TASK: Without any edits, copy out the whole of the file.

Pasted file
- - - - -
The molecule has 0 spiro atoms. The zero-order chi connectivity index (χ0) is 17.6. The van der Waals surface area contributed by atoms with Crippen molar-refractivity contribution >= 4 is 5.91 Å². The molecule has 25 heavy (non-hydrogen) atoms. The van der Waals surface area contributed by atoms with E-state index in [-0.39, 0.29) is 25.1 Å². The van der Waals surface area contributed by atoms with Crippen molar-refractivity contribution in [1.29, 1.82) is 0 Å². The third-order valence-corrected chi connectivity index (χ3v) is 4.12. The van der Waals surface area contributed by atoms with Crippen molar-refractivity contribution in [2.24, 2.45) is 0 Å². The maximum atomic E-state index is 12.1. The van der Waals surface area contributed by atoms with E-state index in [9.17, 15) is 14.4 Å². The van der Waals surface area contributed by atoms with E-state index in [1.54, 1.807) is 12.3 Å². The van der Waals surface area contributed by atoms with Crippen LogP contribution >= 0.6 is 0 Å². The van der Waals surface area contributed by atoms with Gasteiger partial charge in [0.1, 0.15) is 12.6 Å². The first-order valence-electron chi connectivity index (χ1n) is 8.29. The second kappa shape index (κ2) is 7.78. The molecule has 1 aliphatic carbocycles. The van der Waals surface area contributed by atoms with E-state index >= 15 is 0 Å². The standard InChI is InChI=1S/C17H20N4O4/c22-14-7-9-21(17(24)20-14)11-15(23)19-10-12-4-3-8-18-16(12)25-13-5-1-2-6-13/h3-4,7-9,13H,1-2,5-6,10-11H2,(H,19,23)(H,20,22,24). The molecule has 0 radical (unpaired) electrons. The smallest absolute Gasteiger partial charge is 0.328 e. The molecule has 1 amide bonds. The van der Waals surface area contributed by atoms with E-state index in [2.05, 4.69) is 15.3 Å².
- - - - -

The molecule has 0 spiro atoms. The zero-order chi connectivity index (χ0) is 17.6. The van der Waals surface area contributed by atoms with Crippen molar-refractivity contribution >= 4 is 5.91 Å². The molecule has 25 heavy (non-hydrogen) atoms. The van der Waals surface area contributed by atoms with E-state index in [-0.39, 0.29) is 25.1 Å². The van der Waals surface area contributed by atoms with Crippen molar-refractivity contribution in [1.29, 1.82) is 0 Å². The third-order valence-corrected chi connectivity index (χ3v) is 4.12. The van der Waals surface area contributed by atoms with Crippen molar-refractivity contribution in [2.24, 2.45) is 0 Å². The maximum atomic E-state index is 12.1. The van der Waals surface area contributed by atoms with E-state index in [9.17, 15) is 14.4 Å². The van der Waals surface area contributed by atoms with E-state index in [1.54, 1.807) is 12.3 Å². The van der Waals surface area contributed by atoms with Crippen LogP contribution >= 0.6 is 0 Å². The van der Waals surface area contributed by atoms with Gasteiger partial charge in [0.1, 0.15) is 12.6 Å². The first-order valence-electron chi connectivity index (χ1n) is 8.29. The second kappa shape index (κ2) is 7.78. The molecule has 1 aliphatic carbocycles. The van der Waals surface area contributed by atoms with E-state index >= 15 is 0 Å². The standard InChI is InChI=1S/C17H20N4O4/c22-14-7-9-21(17(24)20-14)11-15(23)19-10-12-4-3-8-18-16(12)25-13-5-1-2-6-13/h3-4,7-9,13H,1-2,5-6,10-11H2,(H,19,23)(H,20,22,24). The molecule has 0 radical (unpaired) electrons. The smallest absolute Gasteiger partial charge is 0.328 e. The molecule has 1 amide bonds. The van der Waals surface area contributed by atoms with E-state index in [2.05, 4.69) is 15.3 Å².